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Moral EntanglementsThe Ancillary-Care Obligations of Medical Researchers$

Henry S. Richardson

Print publication date: 2012

Print ISBN-13: 9780195388930

Published to Oxford Scholarship Online: January 2013

DOI: 10.1093/acprof:oso/9780195388930.001.0001

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(p.239) Index

(p.239) Index

Source:
Moral Entanglements
Publisher:
Oxford University Press
ability to provide ancillary care. See also cost, ability and; personnel, scarcity of trained
enhanceable, and snowballing objection, 223
specialized competence, or lack thereof, as affecting, 194, 198, 215n.
accountants, professional responsibilities of, 72
AC-dependence, 130–2, 138, 143–4, 179
adverse events, reporting of, 46. See also Data Safety Monitoring Boards
as a potential source of data on ancillary care, 200–1, 226
agency, quasi-legal issue of, 181
AIDS Clinical Trial Group, 216
allocation of scarce medical resources, 19
local priorities about, 124–7
ancillary care, 2. See also medical research studies; partial-entrustment model
alternative sources of, 227. See also dependence
attitudes about, 176–7, 199–200
broad and narrow conceptions of, 69n.
cardiac, 16, 21, 56, 105
claims, 19, 42, 49–50, 54n., 124, 129, 133, 195
compared across different studies, 165–8, 225
correlative to researchers’ special ancillary-care obligations, 133
(p.240) non-participants’, 20
waivability of, chap. 5 passim. See also waiving ancillary-care claims
consensus on, emerging, 12, 217–8
counseling as, 189
data on, sorely needed, 171, 173, 177, 187, 198–201, 226
definition of, 2–3, 13, 115, 131
emergency, 16, 21, 177
for the children and other relatives of participants, 54–5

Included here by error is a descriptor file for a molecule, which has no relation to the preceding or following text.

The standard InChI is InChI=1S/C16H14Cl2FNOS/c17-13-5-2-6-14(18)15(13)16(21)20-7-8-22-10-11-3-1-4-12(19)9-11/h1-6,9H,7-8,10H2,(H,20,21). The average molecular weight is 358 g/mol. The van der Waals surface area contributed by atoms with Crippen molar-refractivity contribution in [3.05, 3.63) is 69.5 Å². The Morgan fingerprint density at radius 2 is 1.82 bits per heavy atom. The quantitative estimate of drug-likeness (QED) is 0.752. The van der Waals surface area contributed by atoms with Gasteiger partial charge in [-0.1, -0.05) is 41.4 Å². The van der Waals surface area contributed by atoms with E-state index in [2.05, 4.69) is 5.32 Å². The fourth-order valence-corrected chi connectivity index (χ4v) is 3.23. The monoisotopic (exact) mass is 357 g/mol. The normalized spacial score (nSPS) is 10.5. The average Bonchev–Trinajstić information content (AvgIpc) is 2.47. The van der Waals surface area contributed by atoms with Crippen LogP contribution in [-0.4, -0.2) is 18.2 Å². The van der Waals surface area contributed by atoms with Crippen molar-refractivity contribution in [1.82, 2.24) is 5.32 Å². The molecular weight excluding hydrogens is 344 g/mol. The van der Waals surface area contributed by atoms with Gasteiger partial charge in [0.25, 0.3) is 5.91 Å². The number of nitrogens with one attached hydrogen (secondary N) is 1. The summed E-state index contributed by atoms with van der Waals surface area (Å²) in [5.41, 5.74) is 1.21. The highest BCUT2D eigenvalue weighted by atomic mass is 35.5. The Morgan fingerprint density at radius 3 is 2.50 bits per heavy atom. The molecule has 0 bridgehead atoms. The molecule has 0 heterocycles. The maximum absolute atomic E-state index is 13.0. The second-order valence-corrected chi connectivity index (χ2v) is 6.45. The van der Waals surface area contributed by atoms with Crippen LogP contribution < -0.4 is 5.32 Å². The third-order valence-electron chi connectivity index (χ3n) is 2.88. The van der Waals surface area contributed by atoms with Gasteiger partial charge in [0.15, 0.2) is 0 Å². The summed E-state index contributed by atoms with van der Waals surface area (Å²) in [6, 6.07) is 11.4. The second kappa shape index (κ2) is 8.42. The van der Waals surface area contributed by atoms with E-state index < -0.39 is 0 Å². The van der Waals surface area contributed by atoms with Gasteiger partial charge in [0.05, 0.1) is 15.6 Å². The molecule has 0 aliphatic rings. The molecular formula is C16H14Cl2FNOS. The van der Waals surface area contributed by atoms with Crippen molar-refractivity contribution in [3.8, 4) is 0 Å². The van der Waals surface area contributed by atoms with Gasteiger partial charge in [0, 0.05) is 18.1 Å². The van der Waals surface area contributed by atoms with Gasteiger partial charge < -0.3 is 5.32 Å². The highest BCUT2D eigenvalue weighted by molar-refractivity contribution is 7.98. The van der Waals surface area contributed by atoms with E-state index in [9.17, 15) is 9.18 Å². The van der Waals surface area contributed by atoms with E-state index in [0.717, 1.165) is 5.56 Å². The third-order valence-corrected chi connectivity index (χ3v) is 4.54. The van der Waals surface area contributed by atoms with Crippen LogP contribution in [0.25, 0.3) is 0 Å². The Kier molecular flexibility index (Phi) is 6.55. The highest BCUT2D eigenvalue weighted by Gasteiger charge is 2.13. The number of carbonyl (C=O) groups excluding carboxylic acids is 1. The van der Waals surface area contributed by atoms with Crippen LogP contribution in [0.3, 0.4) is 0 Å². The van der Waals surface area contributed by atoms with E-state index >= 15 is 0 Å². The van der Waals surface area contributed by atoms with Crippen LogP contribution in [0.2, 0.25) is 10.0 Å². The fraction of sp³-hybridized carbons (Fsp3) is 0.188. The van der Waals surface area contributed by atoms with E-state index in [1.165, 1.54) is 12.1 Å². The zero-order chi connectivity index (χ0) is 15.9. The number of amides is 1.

for HIV-AIDS, 6–9, 51–4, 124–6, chap. 6 passim, 199–200, 220–1
for opportunistic infections related to HIV-AIDS, 52, 150, 155
for various infections unrelated to HIV-AIDS, 51–4, 144, 156
guidance on
lacking, 1, 28–9
moving towards, 200, 219–28
in HIV-vaccine trials, xv, 6–9, 19, 43, 45, 125, 164, 166–9, 199–200
in public-health emergencies, 191–3
in public-health research, 193–6
in tertiary-care hospitals, 174–5, 177, 222
needs, 4–5
already known to the subject ex ante, 97, 145, 188–9
foreseeable, 227. See also ancillary care, planning for
non-medical, 196–8
not known to the subject ex ante, 141, 149–150, 188–9, 213
not unimportant, 4
obligations, chap. 1 passim
affirmed by consensus paper, 219, 227
generic, 69, 72, 74–5
general versus special, 15, 31, 41, 129, 218
injustice and, 48, 151, chap. 4 passim. See also non-ideal theory
limitation thereof, 39–40, 203, 217–8
not grounded in expectations, 9, 37–8, 139
polar conceptions thereof unacceptable, 10–2, 26, 214
pro tanto or defeasible (not all-things-considered), 29n., 31n.
supplementing the duty to rescue, 76, 195n. See also rescue, duty of
versus mere aspirations, 29, 30
(p.241) palliative care as, 155
paying for, 17, 29. See also cost
planning for, 30, 198, 219–22, 224–5
promises of, 11, 13
provision, meaning of, 174–7
referral for, 17, 41, 52, 155, 175, 179, 222
assisted, 41, 135, 176–7, 198, 200, 221
surgical, 18, 55, 104, 197
terminology pertaining to, 12
undue inducement not generally arising from owed, 123, 128
antidepressant medication, washout studies of, 171–2
antiretroviral medication, 19, 124, chap. 6 passim. See also ancillary care, for HIV-AIDS
Aristotle, 110n., 114n.
autonomy
in argument for limits on waivability of ancillary-care claims, 145–50
in argument for the partial-entrustment model, 61, 78–84, 91, 93, 142
specifically with regard to potential future threats thereto, 213
feminists’ criticisms of narrow conceptions of, 80, 93
glossed, 79–80
in consenting to research participation, 32
of children, parents’ role in fostering, 80–2